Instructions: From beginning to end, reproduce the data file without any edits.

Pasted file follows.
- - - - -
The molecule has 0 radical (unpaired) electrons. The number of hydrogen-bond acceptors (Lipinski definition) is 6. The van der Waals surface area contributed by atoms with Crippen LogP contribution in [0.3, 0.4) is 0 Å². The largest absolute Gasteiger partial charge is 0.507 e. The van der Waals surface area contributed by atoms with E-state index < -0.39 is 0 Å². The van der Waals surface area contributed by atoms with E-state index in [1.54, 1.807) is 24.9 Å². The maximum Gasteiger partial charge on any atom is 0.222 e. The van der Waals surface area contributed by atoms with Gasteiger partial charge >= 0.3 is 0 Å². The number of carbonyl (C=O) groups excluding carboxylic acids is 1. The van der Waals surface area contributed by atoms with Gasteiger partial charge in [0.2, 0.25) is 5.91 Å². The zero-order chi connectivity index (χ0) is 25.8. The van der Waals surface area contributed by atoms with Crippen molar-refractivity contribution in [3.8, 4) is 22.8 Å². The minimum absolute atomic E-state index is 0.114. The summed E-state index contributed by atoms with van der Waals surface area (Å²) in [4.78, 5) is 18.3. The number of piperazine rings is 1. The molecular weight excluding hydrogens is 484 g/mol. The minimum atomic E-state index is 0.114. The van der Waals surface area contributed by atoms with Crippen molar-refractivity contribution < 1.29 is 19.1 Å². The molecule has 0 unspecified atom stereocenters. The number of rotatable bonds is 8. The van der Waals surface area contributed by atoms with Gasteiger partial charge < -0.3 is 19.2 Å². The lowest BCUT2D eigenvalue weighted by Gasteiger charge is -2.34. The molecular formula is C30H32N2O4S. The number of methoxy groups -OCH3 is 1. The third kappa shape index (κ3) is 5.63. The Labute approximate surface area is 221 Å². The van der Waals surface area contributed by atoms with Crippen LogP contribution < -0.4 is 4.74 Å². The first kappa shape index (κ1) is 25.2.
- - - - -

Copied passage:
The molecule has 0 radical (unpaired) electrons. The number of hydrogen-bond acceptors (Lipinski definition) is 6. The van der Waals surface area contributed by atoms with Crippen LogP contribution in [0.3, 0.4) is 0 Å². The largest absolute Gasteiger partial charge is 0.507 e. The van der Waals surface area contributed by atoms with E-state index < -0.39 is 0 Å². The van der Waals surface area contributed by atoms with E-state index in [1.54, 1.807) is 24.9 Å². The maximum Gasteiger partial charge on any atom is 0.222 e. The van der Waals surface area contributed by atoms with Gasteiger partial charge >= 0.3 is 0 Å². The number of carbonyl (C=O) groups excluding carboxylic acids is 1. The van der Waals surface area contributed by atoms with Gasteiger partial charge in [0.2, 0.25) is 5.91 Å². The zero-order chi connectivity index (χ0) is 25.8. The van der Waals surface area contributed by atoms with Crippen molar-refractivity contribution in [3.8, 4) is 22.8 Å². The minimum absolute atomic E-state index is 0.114. The summed E-state index contributed by atoms with van der Waals surface area (Å²) in [4.78, 5) is 18.3. The number of piperazine rings is 1. The molecular weight excluding hydrogens is 484 g/mol. The minimum atomic E-state index is 0.114. The van der Waals surface area contributed by atoms with Crippen molar-refractivity contribution < 1.29 is 19.1 Å². The molecule has 0 unspecified atom stereocenters. The number of rotatable bonds is 8. The van der Waals surface area contributed by atoms with Gasteiger partial charge < -0.3 is 19.2 Å². The lowest BCUT2D eigenvalue weighted by Gasteiger charge is -2.34. The molecular formula is C30H32N2O4S. The number of methoxy groups -OCH3 is 1. The third kappa shape index (κ3) is 5.63. The Labute approximate surface area is 221 Å². The van der Waals surface area contributed by atoms with Crippen LogP contribution < -0.4 is 4.74 Å². The first kappa shape index (κ1) is 25.2.